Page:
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Why You Need a Time Machine: Dr. Kaku Explains String Theory

In this excerpt from his lecture for The Floating University, Dr. Kaku explains that time machines do not violate Einstein's laws of physics, and that future humans would be wise to build one and slip through a wormhole before the cooling universe extinguishes all known life. 

Editor's Note: Over the next 12 days, Big Think will be running excerpts from all the lessons that make up our first online course, Great Big Ideas. During this period, we are offering discounted subscriptions to Big Think readers. You can now subscribe and gift this course for $99. Please sign up and then subscribe using the coupon code THINK to get the discount.


What's the Big Idea?

Sci-fi writer Arthur C. Clarke once said, "The only way of discovering the limits of the possible is to venture a little way past them to the impossible." Dr. Michio Kaku would like to clarify what kind of impossibility we're talking about.

There's a difference, he says, between ideas that are beyond our technical capabilities today but will be available within the next century, ideas that will be doable 1000 years from now, and ideas that violate the known laws of physics. Surprisingly, very little falls into the third category. 

In this excerpt from his lecture for The Floating University, Dr. Kaku explains that time machines do not violate Einstein's laws of physics, and that – difficult though it might be – future humans would be wise to build one and slip through a wormhole to one of the alternate dimensions proposed by string theory before the cooling universe extinguishes all known life. 



Image Credit: Shutterstock.com

Hulu's original movie "Palm Springs" is the comedy we needed this summer

Andy Samberg and Cristin Milioti get stuck in an infinite wedding time loop.

Gear
  • Two wedding guests discover they're trapped in an infinite time loop, waking up in Palm Springs over and over and over.
  • As the reality of their situation sets in, Nyles and Sarah decide to enjoy the repetitive awakenings.
  • The film is perfectly timed for a world sheltering at home during a pandemic.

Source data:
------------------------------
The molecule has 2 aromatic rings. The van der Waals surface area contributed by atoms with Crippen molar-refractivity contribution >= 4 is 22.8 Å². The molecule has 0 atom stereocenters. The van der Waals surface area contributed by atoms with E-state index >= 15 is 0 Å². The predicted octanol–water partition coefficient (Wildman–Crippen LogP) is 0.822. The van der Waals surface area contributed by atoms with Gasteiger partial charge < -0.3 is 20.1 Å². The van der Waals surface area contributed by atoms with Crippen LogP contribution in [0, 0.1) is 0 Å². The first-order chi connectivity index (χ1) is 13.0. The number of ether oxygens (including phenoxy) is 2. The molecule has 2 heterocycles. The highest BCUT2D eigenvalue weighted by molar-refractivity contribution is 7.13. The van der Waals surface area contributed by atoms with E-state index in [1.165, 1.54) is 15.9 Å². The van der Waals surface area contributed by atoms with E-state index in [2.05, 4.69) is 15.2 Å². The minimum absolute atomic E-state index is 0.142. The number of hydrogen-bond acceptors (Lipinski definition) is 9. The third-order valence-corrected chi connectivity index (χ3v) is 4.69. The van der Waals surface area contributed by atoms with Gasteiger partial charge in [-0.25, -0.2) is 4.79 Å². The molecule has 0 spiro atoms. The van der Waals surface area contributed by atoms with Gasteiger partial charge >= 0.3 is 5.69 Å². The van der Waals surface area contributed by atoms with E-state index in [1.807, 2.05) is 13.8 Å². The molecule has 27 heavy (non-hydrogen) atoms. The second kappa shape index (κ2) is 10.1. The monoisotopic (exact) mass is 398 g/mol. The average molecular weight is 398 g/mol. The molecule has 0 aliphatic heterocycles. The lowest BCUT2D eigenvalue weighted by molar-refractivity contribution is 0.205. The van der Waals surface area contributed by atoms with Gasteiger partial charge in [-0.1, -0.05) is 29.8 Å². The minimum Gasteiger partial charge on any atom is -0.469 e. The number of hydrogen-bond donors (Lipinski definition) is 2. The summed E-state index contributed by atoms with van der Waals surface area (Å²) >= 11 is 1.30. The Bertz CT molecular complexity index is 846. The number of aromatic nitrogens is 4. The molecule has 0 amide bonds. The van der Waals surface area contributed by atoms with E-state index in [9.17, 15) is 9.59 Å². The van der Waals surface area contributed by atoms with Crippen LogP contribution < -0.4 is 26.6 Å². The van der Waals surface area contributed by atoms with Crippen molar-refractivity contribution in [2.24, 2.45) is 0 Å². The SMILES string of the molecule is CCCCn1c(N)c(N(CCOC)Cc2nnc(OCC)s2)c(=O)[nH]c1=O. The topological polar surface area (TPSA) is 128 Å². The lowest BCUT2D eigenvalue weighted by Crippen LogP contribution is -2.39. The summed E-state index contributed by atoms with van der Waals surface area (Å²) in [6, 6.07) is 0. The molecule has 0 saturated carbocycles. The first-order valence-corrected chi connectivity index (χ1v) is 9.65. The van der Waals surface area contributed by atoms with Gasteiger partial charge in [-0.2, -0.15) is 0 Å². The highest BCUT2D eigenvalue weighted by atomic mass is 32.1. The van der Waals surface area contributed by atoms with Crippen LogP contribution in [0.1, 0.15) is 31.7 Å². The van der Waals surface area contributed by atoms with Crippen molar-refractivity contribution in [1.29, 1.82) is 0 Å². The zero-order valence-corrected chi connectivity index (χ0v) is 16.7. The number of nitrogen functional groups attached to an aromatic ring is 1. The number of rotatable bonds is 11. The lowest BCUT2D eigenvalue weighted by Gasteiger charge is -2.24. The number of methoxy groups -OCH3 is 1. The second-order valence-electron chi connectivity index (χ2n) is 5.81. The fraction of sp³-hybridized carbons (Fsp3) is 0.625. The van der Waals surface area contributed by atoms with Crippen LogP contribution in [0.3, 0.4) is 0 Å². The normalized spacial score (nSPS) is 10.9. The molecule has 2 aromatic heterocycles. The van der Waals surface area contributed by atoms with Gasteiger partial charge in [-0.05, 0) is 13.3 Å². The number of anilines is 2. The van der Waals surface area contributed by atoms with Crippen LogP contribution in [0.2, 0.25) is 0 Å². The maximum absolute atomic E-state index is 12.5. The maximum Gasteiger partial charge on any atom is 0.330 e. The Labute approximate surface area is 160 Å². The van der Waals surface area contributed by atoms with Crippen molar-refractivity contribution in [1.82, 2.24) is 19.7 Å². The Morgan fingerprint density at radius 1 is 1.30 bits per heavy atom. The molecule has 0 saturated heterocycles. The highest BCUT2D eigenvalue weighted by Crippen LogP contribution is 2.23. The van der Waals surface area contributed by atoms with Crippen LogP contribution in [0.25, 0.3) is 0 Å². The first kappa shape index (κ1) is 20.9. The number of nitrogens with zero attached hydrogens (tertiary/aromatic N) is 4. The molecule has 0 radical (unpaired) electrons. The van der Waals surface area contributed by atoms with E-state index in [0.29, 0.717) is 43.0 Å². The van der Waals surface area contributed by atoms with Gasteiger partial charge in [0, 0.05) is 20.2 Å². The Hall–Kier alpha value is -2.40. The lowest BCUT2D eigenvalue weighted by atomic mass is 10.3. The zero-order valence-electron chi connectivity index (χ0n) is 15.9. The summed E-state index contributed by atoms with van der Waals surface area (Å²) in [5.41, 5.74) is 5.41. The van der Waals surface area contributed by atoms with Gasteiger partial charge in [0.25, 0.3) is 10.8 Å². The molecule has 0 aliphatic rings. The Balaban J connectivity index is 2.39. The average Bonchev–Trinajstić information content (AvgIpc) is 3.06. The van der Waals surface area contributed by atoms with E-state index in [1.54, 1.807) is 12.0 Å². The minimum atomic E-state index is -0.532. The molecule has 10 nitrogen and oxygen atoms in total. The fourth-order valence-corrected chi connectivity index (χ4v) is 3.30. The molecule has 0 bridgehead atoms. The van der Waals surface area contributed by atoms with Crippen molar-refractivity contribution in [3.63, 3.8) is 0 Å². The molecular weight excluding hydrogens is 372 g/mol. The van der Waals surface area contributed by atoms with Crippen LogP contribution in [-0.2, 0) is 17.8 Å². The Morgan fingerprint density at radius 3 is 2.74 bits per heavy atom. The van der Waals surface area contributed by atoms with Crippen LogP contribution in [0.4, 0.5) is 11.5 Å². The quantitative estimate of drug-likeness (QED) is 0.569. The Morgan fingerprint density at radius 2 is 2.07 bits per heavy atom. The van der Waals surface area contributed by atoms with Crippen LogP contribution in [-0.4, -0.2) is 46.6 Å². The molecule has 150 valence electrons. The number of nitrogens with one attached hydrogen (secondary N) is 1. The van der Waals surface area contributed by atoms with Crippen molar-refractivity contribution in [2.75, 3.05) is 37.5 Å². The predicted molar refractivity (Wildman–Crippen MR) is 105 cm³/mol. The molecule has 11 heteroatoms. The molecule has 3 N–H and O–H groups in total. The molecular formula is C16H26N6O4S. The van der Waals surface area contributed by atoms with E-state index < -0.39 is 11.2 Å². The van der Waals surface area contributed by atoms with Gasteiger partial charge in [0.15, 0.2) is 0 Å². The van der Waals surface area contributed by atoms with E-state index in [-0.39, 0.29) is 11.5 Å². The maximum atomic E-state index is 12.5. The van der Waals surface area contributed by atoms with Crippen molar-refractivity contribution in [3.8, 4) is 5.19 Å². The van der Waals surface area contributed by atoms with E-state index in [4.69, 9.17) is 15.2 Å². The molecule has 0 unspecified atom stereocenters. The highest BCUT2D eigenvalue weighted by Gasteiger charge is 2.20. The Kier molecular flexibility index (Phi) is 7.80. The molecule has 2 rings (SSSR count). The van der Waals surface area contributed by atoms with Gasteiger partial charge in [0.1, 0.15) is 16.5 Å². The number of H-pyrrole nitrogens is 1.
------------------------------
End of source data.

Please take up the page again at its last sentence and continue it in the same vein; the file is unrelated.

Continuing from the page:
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Map of the World's Countries Rearranged by Population

China moves to Russia and India takes over Canada. The Swiss get Bangladesh, the Bangladeshi India. And the U.S.? It stays where it is. 

Strange Maps

What if the world were rearranged so that the inhabitants of the country with the largest population would move to the country with the largest area? And the second-largest population would migrate to the second-largest country, and so on?

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Dinosaurs suffered from cancer, study confirms

A recent analysis of a 76-million-year-old Centrosaurus apertus fibula confirmed that dinosaurs suffered from cancer, too.

A Centrosaurus reconstruction

Surprising Science
  • The fibula was originally discovered in 1989, though at the time scientists believed the damaged bone had been fractured.
  • After reanalyzing the bone, and comparing it with fibulas from a human and another dinosaur, a team of scientists confirmed that the dinosaur suffered from the bone cancer osteosarcoma.
  • The study shows how modern techniques can help scientists learn about the ancient origins of diseases.
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David Epstein: Thinking tools for 'wicked' problems

Join the lauded author of Range in conversation with best-selling author and poker pro Maria Konnikova!

Big Think LIVE

UPDATE: Unfortunately, Malcolm Gladwell was not able to make the live stream due to scheduling issues. Fortunately, David Epstein was able to jump in at a moment's notice. We hope you enjoy this great yet unexpected episode of Big Think Live. Our thanks to David and Maria for helping us deliver a show, it is much appreciated.


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